With this silhouette as the primary focus, there are only a limited number of additional variables that can be changed – the position of the figure (and anything she may hold), the backdrop, the lighting of the figure, and later, the color of the painted edges of the frame. And with a very few still life exceptions (a plastic toy tiger, a glass head, a shell, etc.), the body of work (in which the woman is named “Ursula”) emerges as Whitaker plays with different combinations of these aesthetic options.
Whitaker’s backdrops provide an opportunity to introduce color and pattern, and in her choices, she overtly plays with commercial aesthetics and bright 1980s era color palettes. She employs two-color gradients (largely transitioning from pink, blue, or green to yellow), horizontal striping like thin window blinds, dense arrays of perforations lit from behind, and even a few projected images of tinted clouds, mountains, and starry skies. The resulting mood oscillates between retro cool and mechanized futurism, the central figure never really grounded in anything approaching or approximating reality.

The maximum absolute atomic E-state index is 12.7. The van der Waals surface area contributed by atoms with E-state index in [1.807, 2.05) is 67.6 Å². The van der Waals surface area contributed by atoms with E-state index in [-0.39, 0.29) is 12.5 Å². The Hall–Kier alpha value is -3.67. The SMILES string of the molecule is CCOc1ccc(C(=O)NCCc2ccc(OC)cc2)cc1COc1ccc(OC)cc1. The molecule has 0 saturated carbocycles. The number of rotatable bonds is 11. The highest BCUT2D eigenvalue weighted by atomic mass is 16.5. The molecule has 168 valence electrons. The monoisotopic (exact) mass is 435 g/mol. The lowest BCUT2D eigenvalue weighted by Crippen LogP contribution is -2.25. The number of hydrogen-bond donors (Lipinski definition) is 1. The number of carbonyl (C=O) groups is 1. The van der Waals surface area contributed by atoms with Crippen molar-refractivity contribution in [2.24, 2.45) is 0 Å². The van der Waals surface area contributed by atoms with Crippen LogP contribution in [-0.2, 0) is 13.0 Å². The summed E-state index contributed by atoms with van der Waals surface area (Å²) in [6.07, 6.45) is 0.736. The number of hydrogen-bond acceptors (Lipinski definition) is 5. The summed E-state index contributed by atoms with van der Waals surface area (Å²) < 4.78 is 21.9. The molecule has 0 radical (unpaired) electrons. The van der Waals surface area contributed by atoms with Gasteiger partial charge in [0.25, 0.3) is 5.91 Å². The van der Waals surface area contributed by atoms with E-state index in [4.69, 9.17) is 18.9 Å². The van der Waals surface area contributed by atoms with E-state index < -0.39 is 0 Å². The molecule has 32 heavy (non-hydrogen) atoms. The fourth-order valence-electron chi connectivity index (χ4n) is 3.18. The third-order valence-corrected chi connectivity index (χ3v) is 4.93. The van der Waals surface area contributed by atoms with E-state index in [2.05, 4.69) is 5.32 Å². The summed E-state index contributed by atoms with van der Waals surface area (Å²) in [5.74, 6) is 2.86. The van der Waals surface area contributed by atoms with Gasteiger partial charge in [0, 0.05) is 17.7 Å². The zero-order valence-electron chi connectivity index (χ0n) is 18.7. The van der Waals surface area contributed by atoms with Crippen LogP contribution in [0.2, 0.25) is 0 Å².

Ursula is thin and bare shouldered, her hair up in a tight bun like a ballet dancer, and we generally see her head and torso in dark shadow. She turns to the left and right, sits in contemplation, raises her arms above her head, sticks out her tongue, and in a few cases, holds a small ball in her bent arm, each pose slightly different from the next, creating an elongated parade of alternate moments. Whitaker then uses colored lighting to further enhance and amplify the scenes, bathing Ursula in primary colored swaths or stripes, or spotlighting points on her body (particularly her eyes and face) with circles, spots, or bands of colored light. Isolating a single eye in magenta or drawing a vertical rainbow down her face takes on the appearance of surreal computerized makeup, her body becoming a blank canvas which is then decorated with light.